A study by the Social Media Examiner found that 59% of marketers spent six hours or more per week on social media. But it was the 15% who spent more than 20 hours who saw significant improvement in sales directly attributable to social media use. In our business, however, the bigger question is how much time you invest in creating good content that can be shared through social media.

I confess to being only a casual user of social media (oops, there goes my credibility). But I produce significantly more content than most of my A/E firm clients. That can make even my modest time on social media pay off. For example, I recently wrote a blog post on "Common Strategic Planning Mistakes" which I tweeted about on Twitter. That got picked up by others who collectively have tens of thousands of followers. Within a few days, the Twitter buzz had driven almost 7,000 people to my post, generated a few email conversations, and appears to have resulted in a new client outside our industry.

Some people (and a few companies) attract a following through social media because of their celebrity. You and I have to earn their attention. So what's your plan? Dabble or dunk? Make sure you align your level of activity with your expectations. Social media isn't an excuse to cut corners; like any good marketing, it requires a commitment of time and resources.

You should have specific objectives in mind. Marketing needs to be more than enriching the atmosphere with positive vibes about your firm. It should deliver tangible, measurable results. The truest test that marketing is working is when clients are contacting you in response. So surely you should be tracking who contacts you through your social media marketing efforts. Even better, how many sales does it lead to?

I'm also an advocate for tracking leading indicators, results that you can reasonably expect will eventually deliver to the bottom line. Some leading metrics to consider:
  • Google PageRank
  • Traffic (visitors, followers, fans, etc.)
  • Interactions (comments, discussions, messages)
  • Mentions (use Google Alerts to track when your firm's name is mentioned on the web, retweets)
Obviously, your objectives and level of effort go hand in hand. That's why it's important to weigh both together. Many firms have dived into social media without clear objectives in mind. So how do they measure whether it's working?

You need to determine if you're reaching prospective clients, specifically decision makers. You can certainly raise your firm's visibility with social media, but are you reaching the right audience? Are you getting to client decision makers? Until recently, the answer seemed to be generally no. But evidence suggests that this is changing as more people—including business executives—are using social media.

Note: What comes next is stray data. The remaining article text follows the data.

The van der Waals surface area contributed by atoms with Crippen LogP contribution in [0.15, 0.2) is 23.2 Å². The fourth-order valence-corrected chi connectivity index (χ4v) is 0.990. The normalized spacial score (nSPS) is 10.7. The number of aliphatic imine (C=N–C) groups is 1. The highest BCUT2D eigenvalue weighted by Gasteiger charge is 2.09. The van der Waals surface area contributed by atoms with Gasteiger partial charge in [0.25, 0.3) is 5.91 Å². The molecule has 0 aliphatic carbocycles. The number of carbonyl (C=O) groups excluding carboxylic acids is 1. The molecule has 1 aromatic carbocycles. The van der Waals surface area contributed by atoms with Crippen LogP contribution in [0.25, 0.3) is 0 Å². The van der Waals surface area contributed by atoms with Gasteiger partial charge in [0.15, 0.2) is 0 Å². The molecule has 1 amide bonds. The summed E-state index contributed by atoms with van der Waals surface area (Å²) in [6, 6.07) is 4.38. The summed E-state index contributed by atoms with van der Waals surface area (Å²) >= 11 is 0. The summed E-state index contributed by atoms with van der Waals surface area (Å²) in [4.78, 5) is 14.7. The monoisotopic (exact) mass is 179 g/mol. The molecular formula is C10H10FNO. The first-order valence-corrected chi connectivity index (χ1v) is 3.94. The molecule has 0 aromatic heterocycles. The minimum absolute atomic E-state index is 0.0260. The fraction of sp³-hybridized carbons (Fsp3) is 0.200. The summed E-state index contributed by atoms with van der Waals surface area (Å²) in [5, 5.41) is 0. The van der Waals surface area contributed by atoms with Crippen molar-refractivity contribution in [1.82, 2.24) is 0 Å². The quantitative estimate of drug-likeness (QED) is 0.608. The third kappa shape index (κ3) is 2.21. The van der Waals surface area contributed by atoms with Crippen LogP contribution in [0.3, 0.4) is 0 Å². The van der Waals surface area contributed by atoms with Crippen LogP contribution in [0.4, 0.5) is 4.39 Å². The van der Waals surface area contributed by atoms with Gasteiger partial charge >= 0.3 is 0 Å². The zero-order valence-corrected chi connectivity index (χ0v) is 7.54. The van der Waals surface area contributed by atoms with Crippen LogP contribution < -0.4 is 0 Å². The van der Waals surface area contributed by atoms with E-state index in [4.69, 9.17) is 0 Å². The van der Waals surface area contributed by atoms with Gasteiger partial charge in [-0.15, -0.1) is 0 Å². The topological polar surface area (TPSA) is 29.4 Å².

One study found that 60% of B2B decision makers use social media, compared to only 50% for the average internet user. Does that include decision makers in our business? Well, the Hinge study found that A/E/C marketers ranked social media among their best tactics for generating sales leads online. So they must be reaching the right audience at least some of the time.

Of course, there's value in connecting with people who might not be making buying decisions, but can influence those decisions—or at least connect you to decision makers. The new clients I've generated through online marketing often have resulted from someone further down in the organization recommending me to his or her boss.

Besides more decision makers using social media, another positive trend is the decline of companies blocking access to it. When I first wrote on the topic in 2010, over half of companies blocked access because of security and productivity concerns. But a recent study projected that the number will be below 30% by 2014.

These are some of the requisites for success in social media marketing. Which of these is your firm doing? The average A/E firm is more likely to have a social media policy than a social media strategy. But that hasn't quelled the hype about it. Perhaps it's time to convert some of that enthusiasm into measurable results. The potential is there if you're ready to make the commitment.
 

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Albina N muro said...